Tuesday, April 23, 2013

Chapter 99 Barn Raisin'

We had a really interesting old barn on our farm which was built in 1876 by some Pennsylvania barn builders that came through North Texas at that time. It was a “timber-peg’ barn built without any nails. The timbers were hauled by wagon from Jefferson, Texas and the pegs were hand made on the job. A few square nails were used to build a door into the tack room and they too were hand made. 

Our land was originally settled by a man named Daniel Jarvis Franklin who came to Texas in the 1850’s. When he was crossing the Red River near Fort Inglish (later called Bonham) the river was on rise and their wagon started floating off. It turned over and his wife drowned but Daniel and his nine year old son survived.

Despite that tragedy, the two of them pushed on and settled the land we now own where they built a log cabin. It had no windows and the door was covered by a tarp or skin. The floor was hand hewn with an adz and was one inch thick in some places and three inches in others. 
I know all these details about the cabin because it was perfectly preserved inside the barn that was built around it in 1876. The cabin was used as a corncrib after the barn was completed. When we bought the farm, some 100 years later, the barn’s outer skin was in poor shape but the framework was sound and as true as the day it was built.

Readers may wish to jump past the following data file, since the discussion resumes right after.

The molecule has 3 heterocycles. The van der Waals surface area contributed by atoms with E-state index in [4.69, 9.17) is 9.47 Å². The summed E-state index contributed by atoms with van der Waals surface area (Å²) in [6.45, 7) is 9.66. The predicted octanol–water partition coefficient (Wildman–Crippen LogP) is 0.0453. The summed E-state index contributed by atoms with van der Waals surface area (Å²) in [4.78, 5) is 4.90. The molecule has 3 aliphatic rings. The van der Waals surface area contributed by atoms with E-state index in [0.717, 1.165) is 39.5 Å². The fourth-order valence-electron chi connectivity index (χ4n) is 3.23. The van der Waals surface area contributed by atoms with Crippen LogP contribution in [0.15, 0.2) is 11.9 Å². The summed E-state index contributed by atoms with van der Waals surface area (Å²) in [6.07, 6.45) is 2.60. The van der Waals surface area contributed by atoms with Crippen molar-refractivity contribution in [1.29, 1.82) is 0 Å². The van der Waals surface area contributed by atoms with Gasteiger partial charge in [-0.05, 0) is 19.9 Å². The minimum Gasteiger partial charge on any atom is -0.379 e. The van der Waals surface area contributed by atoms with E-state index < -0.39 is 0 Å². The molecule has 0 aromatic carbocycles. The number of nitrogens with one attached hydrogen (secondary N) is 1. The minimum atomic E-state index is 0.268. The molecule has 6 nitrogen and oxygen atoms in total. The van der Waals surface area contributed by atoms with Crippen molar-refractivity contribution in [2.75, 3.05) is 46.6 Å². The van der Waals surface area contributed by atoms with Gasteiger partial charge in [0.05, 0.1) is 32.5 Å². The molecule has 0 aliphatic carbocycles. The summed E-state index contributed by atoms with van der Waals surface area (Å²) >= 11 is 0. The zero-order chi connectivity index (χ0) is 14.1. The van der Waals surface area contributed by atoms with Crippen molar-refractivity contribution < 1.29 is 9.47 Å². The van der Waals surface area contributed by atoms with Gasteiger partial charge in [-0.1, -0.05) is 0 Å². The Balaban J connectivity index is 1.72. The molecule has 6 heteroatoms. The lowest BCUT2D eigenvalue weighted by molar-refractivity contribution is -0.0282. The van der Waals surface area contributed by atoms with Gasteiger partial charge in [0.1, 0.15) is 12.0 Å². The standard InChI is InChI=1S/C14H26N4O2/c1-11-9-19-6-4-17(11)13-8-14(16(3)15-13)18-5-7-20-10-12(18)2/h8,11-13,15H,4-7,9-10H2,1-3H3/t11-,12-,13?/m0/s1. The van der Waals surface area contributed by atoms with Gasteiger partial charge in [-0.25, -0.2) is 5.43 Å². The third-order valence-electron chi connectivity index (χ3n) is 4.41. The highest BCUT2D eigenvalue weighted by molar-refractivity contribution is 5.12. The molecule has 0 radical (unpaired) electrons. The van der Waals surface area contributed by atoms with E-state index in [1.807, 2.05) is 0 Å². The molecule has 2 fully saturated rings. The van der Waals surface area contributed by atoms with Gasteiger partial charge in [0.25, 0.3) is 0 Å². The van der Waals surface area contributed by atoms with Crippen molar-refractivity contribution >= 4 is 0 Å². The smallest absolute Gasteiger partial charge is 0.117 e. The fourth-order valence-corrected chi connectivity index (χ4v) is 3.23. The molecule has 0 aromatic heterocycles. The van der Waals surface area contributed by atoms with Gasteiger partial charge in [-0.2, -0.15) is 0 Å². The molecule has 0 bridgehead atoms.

Wednesday, April 10, 2013

Chapter 98 We're Having Cows

Our Charolais cattle business continued to expand.  I sold a 418 acre irrigated coastal Bermuda grass farm between Devine and Jourdanton, southwest of San Antonio. I formed a partnership with the buyer in the Charolais business. We sold a bull and a heifer to the Rollins kids that did well in the Stock Show. We had another heifer that took a ribbon at the Texas State Fair in October of that year.

From time to time I would buy some more Charolais cattle. I heard about a small bunch an elderly man had down at Terrell, Texas that he wanted to sell. I went down and looked the cattle over and they were nice. We struck a deal at $20,000 for the bunch. This was on a Friday and I told the man I would come back on Saturday with a check and pick the cows up. He said why not just give him a check and load the cows up, as he did not want to find any more feed for them.

I said I don't have $20,000 in my account at the bank and I would have to go up there and make arrangements for the money. He said "No problem. I will just hold your check until Tuesday, and that will give you plenty of time." I said okay and called Jessie to bring the other trailer. I loaded 14 of the cows in my gooseneck trailer and about the same number in Jessie's trailer. I gave the seller a check and I told him to just hold on to it and I would call him when it was okay to deposit it.

Monday was so busy I barely made it to the bank a little after three. We regular customers could get into the bank through the back door after hours. As I passed through the break room and into the lobby Charlie stood up and took his handkerchief out and started wiping his face. He said, "Am I glad to see you! That guy you bought cattle from down at Terrell was in here Saturday morning and demanded cash for your check. I gave him the cash, and I figured you would show up, but I had begun to worry." That was the kind of trust between long-term customers and bankers in those days. Today's banker would bounce a check like that higher than a kite.